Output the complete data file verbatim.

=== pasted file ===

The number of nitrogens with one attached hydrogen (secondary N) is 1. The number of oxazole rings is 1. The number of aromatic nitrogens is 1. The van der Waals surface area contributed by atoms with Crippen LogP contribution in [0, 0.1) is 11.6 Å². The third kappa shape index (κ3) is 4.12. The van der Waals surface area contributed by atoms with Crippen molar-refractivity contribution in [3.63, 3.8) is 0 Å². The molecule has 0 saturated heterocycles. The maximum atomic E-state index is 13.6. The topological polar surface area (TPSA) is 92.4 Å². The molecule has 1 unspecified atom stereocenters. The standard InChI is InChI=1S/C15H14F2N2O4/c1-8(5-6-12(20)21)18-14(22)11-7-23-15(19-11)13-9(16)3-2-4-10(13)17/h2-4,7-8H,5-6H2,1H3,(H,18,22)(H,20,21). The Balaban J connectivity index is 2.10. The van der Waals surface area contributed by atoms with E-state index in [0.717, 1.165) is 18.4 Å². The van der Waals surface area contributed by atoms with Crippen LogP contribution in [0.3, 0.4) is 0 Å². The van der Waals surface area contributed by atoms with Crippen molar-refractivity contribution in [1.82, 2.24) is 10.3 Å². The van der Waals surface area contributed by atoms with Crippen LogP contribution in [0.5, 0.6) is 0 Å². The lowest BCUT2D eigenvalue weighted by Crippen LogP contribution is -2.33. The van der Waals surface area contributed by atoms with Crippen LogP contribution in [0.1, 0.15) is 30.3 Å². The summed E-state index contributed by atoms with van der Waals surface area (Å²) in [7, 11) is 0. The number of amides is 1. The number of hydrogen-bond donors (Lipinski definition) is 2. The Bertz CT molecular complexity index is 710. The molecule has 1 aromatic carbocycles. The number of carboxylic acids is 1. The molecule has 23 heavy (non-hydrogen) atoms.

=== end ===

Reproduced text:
The number of nitrogens with one attached hydrogen (secondary N) is 1. The number of oxazole rings is 1. The number of aromatic nitrogens is 1. The van der Waals surface area contributed by atoms with Crippen LogP contribution in [0, 0.1) is 11.6 Å². The third kappa shape index (κ3) is 4.12. The van der Waals surface area contributed by atoms with Crippen molar-refractivity contribution in [3.63, 3.8) is 0 Å². The molecule has 0 saturated heterocycles. The maximum atomic E-state index is 13.6. The topological polar surface area (TPSA) is 92.4 Å². The molecule has 1 unspecified atom stereocenters. The standard InChI is InChI=1S/C15H14F2N2O4/c1-8(5-6-12(20)21)18-14(22)11-7-23-15(19-11)13-9(16)3-2-4-10(13)17/h2-4,7-8H,5-6H2,1H3,(H,18,22)(H,20,21). The Balaban J connectivity index is 2.10. The van der Waals surface area contributed by atoms with E-state index in [0.717, 1.165) is 18.4 Å². The van der Waals surface area contributed by atoms with Crippen LogP contribution in [0.3, 0.4) is 0 Å². The van der Waals surface area contributed by atoms with Crippen molar-refractivity contribution in [1.82, 2.24) is 10.3 Å². The van der Waals surface area contributed by atoms with Crippen LogP contribution in [0.5, 0.6) is 0 Å². The lowest BCUT2D eigenvalue weighted by Crippen LogP contribution is -2.33. The van der Waals surface area contributed by atoms with Crippen LogP contribution in [0.1, 0.15) is 30.3 Å². The summed E-state index contributed by atoms with van der Waals surface area (Å²) in [7, 11) is 0. The number of amides is 1. The number of hydrogen-bond donors (Lipinski definition) is 2. The Bertz CT molecular complexity index is 710. The molecule has 1 aromatic carbocycles. The number of carboxylic acids is 1. The molecule has 23 heavy (non-hydrogen) atoms.